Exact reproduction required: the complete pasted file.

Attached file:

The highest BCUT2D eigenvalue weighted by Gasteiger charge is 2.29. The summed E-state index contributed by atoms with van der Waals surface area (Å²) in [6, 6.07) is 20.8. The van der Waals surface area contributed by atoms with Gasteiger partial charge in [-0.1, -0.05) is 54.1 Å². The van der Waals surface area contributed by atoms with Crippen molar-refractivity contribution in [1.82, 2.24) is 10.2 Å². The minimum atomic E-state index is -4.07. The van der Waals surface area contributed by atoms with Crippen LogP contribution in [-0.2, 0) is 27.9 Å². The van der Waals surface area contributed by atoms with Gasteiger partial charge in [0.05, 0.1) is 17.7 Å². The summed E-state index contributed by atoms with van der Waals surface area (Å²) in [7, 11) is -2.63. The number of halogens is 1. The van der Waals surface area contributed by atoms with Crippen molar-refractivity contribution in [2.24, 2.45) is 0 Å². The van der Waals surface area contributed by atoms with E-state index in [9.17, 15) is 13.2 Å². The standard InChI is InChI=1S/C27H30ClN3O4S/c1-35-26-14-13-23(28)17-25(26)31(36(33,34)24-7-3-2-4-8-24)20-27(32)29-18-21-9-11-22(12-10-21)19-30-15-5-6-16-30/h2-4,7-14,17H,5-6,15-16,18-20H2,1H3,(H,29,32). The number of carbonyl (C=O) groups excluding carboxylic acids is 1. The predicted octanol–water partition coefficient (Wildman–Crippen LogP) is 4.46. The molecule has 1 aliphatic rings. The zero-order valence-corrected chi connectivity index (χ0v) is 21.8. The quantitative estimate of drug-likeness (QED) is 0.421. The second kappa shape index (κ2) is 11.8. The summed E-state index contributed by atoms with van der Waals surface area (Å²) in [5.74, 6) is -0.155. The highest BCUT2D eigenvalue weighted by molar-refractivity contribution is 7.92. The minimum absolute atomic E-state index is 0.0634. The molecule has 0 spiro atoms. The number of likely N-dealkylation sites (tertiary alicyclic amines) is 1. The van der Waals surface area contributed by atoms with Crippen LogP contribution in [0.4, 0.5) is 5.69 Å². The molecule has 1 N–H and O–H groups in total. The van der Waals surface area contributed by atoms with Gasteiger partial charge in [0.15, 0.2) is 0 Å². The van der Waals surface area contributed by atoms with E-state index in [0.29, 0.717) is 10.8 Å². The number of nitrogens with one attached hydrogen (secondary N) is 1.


The highest BCUT2D eigenvalue weighted by Gasteiger charge is 2.29. The summed E-state index contributed by atoms with van der Waals surface area (Å²) in [6, 6.07) is 20.8. The van der Waals surface area contributed by atoms with Gasteiger partial charge in [-0.1, -0.05) is 54.1 Å². The van der Waals surface area contributed by atoms with Crippen molar-refractivity contribution in [1.82, 2.24) is 10.2 Å². The minimum atomic E-state index is -4.07. The van der Waals surface area contributed by atoms with Crippen LogP contribution in [-0.2, 0) is 27.9 Å². The van der Waals surface area contributed by atoms with Gasteiger partial charge in [0.05, 0.1) is 17.7 Å². The summed E-state index contributed by atoms with van der Waals surface area (Å²) in [7, 11) is -2.63. The number of halogens is 1. The van der Waals surface area contributed by atoms with Crippen molar-refractivity contribution in [2.24, 2.45) is 0 Å². The van der Waals surface area contributed by atoms with E-state index in [9.17, 15) is 13.2 Å². The standard InChI is InChI=1S/C27H30ClN3O4S/c1-35-26-14-13-23(28)17-25(26)31(36(33,34)24-7-3-2-4-8-24)20-27(32)29-18-21-9-11-22(12-10-21)19-30-15-5-6-16-30/h2-4,7-14,17H,5-6,15-16,18-20H2,1H3,(H,29,32). The number of carbonyl (C=O) groups excluding carboxylic acids is 1. The predicted octanol–water partition coefficient (Wildman–Crippen LogP) is 4.46. The molecule has 1 aliphatic rings. The zero-order valence-corrected chi connectivity index (χ0v) is 21.8. The quantitative estimate of drug-likeness (QED) is 0.421. The second kappa shape index (κ2) is 11.8. The summed E-state index contributed by atoms with van der Waals surface area (Å²) in [5.74, 6) is -0.155. The highest BCUT2D eigenvalue weighted by molar-refractivity contribution is 7.92. The minimum absolute atomic E-state index is 0.0634. The molecule has 0 spiro atoms. The number of likely N-dealkylation sites (tertiary alicyclic amines) is 1. The van der Waals surface area contributed by atoms with Crippen LogP contribution in [0.4, 0.5) is 5.69 Å². The molecule has 1 N–H and O–H groups in total. The van der Waals surface area contributed by atoms with Gasteiger partial charge in [0.15, 0.2) is 0 Å². The van der Waals surface area contributed by atoms with E-state index in [0.29, 0.717) is 10.8 Å². The number of nitrogens with one attached hydrogen (secondary N) is 1.